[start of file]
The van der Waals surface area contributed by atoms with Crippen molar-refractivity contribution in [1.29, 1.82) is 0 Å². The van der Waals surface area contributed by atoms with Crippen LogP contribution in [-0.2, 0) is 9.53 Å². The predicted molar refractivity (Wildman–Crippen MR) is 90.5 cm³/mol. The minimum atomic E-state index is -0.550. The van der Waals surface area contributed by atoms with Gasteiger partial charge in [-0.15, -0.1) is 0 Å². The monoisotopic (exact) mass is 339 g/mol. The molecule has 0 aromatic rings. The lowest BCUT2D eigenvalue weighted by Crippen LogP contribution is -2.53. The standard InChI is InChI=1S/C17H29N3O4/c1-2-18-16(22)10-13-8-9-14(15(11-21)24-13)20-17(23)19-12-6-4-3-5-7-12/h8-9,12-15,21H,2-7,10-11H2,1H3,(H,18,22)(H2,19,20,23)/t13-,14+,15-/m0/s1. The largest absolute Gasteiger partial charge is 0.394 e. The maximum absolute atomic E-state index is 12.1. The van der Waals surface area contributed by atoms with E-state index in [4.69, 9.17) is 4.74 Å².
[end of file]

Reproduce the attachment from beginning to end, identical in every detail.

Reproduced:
The van der Waals surface area contributed by atoms with Crippen molar-refractivity contribution in [1.29, 1.82) is 0 Å². The van der Waals surface area contributed by atoms with Crippen LogP contribution in [-0.2, 0) is 9.53 Å². The predicted molar refractivity (Wildman–Crippen MR) is 90.5 cm³/mol. The minimum atomic E-state index is -0.550. The van der Waals surface area contributed by atoms with Gasteiger partial charge in [-0.15, -0.1) is 0 Å². The monoisotopic (exact) mass is 339 g/mol. The molecule has 0 aromatic rings. The lowest BCUT2D eigenvalue weighted by Crippen LogP contribution is -2.53. The standard InChI is InChI=1S/C17H29N3O4/c1-2-18-16(22)10-13-8-9-14(15(11-21)24-13)20-17(23)19-12-6-4-3-5-7-12/h8-9,12-15,21H,2-7,10-11H2,1H3,(H,18,22)(H2,19,20,23)/t13-,14+,15-/m0/s1. The largest absolute Gasteiger partial charge is 0.394 e. The maximum absolute atomic E-state index is 12.1. The van der Waals surface area contributed by atoms with E-state index in [4.69, 9.17) is 4.74 Å².